- POSTED: 24 Feb 2014 20:49
British disc jockey Dave Lee Travis said his personal "nightmare" was going to continue after he found out on Monday that he faces a retrial on two sexual assault charges.
LONDON: British disc jockey Dave Lee Travis said his personal "nightmare" was going to continue after he found out on Monday that he faces a retrial on two sexual assault charges.
Travis, 68, one of the biggest names in British broadcasting in the 1970s and 1980s, was found not guilty of 12 indecent assault charges earlier this month following a four-week trial.
However, jurors could not agree on a verdict on two other counts against the former BBC presenter: one of indecent assault and another of sexual assault.
"The prosecution is seeking a retrial for two outstanding counts," prosecutor Miranda Moore told Southwark Crown Court in London on Monday, as Travis looked on from the dock.
Judge Anthony Leonard told the DJ: "You are to return to this court on the 28th of March. You are re-admitted to bail as before."
Travis, who counted Myanmar opposition leader Aung San Suu Kyi among his fans, faces a two-week retrial at a date yet to be set.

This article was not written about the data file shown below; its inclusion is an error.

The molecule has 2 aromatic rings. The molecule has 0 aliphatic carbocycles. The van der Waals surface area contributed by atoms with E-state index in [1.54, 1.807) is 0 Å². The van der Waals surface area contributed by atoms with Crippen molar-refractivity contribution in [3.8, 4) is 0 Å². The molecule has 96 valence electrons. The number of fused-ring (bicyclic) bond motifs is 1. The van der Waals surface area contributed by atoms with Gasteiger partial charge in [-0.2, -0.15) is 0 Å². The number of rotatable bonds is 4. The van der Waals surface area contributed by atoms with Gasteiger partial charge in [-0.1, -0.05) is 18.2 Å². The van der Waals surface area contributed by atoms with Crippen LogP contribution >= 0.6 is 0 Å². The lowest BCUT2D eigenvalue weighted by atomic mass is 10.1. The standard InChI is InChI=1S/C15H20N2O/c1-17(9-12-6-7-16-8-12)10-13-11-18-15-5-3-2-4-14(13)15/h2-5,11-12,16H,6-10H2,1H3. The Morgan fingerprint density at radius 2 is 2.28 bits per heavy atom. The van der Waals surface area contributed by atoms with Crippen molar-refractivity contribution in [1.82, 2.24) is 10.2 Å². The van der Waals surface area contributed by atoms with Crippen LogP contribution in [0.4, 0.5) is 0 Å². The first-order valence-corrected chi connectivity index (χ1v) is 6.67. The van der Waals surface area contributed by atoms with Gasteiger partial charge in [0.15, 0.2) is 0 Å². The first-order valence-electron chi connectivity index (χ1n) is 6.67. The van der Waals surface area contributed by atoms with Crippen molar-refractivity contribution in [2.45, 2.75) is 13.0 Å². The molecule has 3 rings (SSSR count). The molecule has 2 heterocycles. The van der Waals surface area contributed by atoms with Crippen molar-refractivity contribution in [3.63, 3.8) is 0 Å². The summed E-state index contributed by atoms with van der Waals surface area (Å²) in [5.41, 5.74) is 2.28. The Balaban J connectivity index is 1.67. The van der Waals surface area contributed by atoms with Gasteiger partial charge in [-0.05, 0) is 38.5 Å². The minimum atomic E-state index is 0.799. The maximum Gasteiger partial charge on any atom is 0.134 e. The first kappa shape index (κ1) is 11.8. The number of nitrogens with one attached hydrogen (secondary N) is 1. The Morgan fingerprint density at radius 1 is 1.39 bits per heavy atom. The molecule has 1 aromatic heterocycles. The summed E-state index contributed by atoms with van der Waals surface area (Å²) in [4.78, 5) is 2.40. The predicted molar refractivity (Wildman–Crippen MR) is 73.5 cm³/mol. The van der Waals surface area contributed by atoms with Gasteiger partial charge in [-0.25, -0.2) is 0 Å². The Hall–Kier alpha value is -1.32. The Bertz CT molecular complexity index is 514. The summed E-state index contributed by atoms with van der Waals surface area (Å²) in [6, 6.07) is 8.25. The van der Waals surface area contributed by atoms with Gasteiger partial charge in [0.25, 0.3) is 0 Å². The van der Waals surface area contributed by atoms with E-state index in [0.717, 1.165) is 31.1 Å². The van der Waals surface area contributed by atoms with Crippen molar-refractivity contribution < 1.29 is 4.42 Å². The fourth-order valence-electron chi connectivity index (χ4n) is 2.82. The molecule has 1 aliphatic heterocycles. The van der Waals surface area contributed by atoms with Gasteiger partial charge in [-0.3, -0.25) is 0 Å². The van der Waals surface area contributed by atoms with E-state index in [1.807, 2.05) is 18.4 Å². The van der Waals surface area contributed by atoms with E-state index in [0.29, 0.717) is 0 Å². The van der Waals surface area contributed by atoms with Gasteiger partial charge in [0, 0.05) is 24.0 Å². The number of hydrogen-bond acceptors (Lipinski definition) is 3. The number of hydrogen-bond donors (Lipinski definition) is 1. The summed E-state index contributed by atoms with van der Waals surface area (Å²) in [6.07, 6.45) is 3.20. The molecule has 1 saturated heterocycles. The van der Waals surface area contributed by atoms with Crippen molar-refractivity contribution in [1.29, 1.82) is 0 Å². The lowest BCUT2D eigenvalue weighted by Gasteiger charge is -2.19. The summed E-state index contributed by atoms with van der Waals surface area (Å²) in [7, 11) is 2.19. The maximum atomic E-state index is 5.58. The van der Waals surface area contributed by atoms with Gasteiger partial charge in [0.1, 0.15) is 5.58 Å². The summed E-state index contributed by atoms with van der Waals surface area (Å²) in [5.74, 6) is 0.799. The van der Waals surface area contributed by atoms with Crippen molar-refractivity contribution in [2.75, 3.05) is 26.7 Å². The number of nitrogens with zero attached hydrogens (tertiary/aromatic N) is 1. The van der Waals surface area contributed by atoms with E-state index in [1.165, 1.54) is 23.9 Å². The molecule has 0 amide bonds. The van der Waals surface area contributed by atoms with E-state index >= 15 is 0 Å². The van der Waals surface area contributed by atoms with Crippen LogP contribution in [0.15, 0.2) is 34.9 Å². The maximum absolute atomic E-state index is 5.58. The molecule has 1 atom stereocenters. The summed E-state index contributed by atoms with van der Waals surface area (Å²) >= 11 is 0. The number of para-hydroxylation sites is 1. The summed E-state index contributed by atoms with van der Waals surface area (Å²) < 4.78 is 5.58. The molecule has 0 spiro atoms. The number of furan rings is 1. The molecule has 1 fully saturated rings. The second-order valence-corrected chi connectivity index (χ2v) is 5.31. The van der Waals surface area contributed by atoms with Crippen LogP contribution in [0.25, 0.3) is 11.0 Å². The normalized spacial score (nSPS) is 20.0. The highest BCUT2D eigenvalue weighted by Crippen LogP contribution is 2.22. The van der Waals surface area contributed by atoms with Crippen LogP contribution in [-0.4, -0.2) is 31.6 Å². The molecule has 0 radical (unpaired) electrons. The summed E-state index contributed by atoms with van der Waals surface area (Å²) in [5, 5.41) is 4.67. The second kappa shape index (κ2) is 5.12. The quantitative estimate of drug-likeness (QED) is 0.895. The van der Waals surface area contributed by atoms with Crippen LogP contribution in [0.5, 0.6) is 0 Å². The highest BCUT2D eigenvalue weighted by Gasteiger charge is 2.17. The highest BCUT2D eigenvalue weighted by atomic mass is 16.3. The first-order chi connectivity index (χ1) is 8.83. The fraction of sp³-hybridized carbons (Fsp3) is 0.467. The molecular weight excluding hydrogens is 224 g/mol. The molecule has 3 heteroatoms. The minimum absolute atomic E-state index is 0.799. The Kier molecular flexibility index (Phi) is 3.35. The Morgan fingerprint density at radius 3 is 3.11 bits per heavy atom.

Speaking outside court, the presenter recalled telling reporters after being cleared of 12 counts that he had been through "a year and a half of hell".
He said on Monday: "I told you that I'd been through 18 months of a nightmare and apparently I was wrong because the nightmare is now going to go on.
"All I can say is that this whole thing started when I was 67. And I just hope it's going to end by the time I'm 80."
At his original trial, the jury deliberated for 20 hours before clearing Travis on 12 indecent assault charges dating back to 1976.
But the 12 jurors were not able to reach a 10-strong majority verdict on a charge of alleged indecent assault against a woman at a pantomime in the early 1990s, along with an alleged sexual assault on a journalist who interviewed him at his home in 2008.
Travis said after the trial that he had sold his house to fund his defence, and had lost his reputation too.
"I don't feel like there's a victory in any way, shape or form," he told reporters.